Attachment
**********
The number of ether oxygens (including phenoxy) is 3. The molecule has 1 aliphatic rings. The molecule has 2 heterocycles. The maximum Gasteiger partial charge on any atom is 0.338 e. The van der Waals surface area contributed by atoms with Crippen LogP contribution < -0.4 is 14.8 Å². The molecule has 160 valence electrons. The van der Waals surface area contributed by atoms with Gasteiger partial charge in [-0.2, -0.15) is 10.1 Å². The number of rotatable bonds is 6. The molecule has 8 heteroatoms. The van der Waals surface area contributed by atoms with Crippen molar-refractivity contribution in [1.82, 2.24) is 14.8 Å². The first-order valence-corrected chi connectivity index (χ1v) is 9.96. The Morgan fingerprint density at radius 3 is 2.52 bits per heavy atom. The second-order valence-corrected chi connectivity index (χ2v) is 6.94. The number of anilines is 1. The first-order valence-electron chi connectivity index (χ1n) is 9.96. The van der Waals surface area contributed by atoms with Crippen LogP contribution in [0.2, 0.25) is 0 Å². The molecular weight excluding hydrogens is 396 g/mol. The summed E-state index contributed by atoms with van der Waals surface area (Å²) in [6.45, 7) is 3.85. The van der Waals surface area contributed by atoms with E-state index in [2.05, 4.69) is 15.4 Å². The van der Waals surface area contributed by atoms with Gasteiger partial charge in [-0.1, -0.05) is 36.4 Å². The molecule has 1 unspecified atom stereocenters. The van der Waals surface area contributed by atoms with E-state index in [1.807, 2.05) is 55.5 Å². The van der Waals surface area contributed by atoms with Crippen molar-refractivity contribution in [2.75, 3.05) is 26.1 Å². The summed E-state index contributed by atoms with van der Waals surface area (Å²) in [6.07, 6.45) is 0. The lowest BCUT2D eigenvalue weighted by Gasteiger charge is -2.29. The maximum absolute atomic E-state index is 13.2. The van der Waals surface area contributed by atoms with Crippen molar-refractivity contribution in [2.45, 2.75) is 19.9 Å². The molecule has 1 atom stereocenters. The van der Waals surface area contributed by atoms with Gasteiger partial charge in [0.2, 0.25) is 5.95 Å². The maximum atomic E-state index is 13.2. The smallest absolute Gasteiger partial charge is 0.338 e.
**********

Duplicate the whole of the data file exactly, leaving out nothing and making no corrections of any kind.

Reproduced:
The number of ether oxygens (including phenoxy) is 3. The molecule has 1 aliphatic rings. The molecule has 2 heterocycles. The maximum Gasteiger partial charge on any atom is 0.338 e. The van der Waals surface area contributed by atoms with Crippen LogP contribution < -0.4 is 14.8 Å². The molecule has 160 valence electrons. The van der Waals surface area contributed by atoms with Gasteiger partial charge in [-0.2, -0.15) is 10.1 Å². The number of rotatable bonds is 6. The molecule has 8 heteroatoms. The van der Waals surface area contributed by atoms with Crippen molar-refractivity contribution in [1.82, 2.24) is 14.8 Å². The first-order valence-corrected chi connectivity index (χ1v) is 9.96. The Morgan fingerprint density at radius 3 is 2.52 bits per heavy atom. The second-order valence-corrected chi connectivity index (χ2v) is 6.94. The number of anilines is 1. The first-order valence-electron chi connectivity index (χ1n) is 9.96. The van der Waals surface area contributed by atoms with Crippen LogP contribution in [0.2, 0.25) is 0 Å². The molecular weight excluding hydrogens is 396 g/mol. The summed E-state index contributed by atoms with van der Waals surface area (Å²) in [6.45, 7) is 3.85. The van der Waals surface area contributed by atoms with E-state index in [2.05, 4.69) is 15.4 Å². The van der Waals surface area contributed by atoms with Gasteiger partial charge in [-0.1, -0.05) is 36.4 Å². The molecule has 1 unspecified atom stereocenters. The van der Waals surface area contributed by atoms with E-state index in [1.807, 2.05) is 55.5 Å². The van der Waals surface area contributed by atoms with Crippen molar-refractivity contribution in [2.75, 3.05) is 26.1 Å². The summed E-state index contributed by atoms with van der Waals surface area (Å²) in [6.07, 6.45) is 0. The lowest BCUT2D eigenvalue weighted by Gasteiger charge is -2.29. The maximum absolute atomic E-state index is 13.2. The van der Waals surface area contributed by atoms with Crippen molar-refractivity contribution in [2.45, 2.75) is 19.9 Å². The molecule has 1 atom stereocenters. The van der Waals surface area contributed by atoms with Gasteiger partial charge in [0.2, 0.25) is 5.95 Å². The maximum atomic E-state index is 13.2. The smallest absolute Gasteiger partial charge is 0.338 e.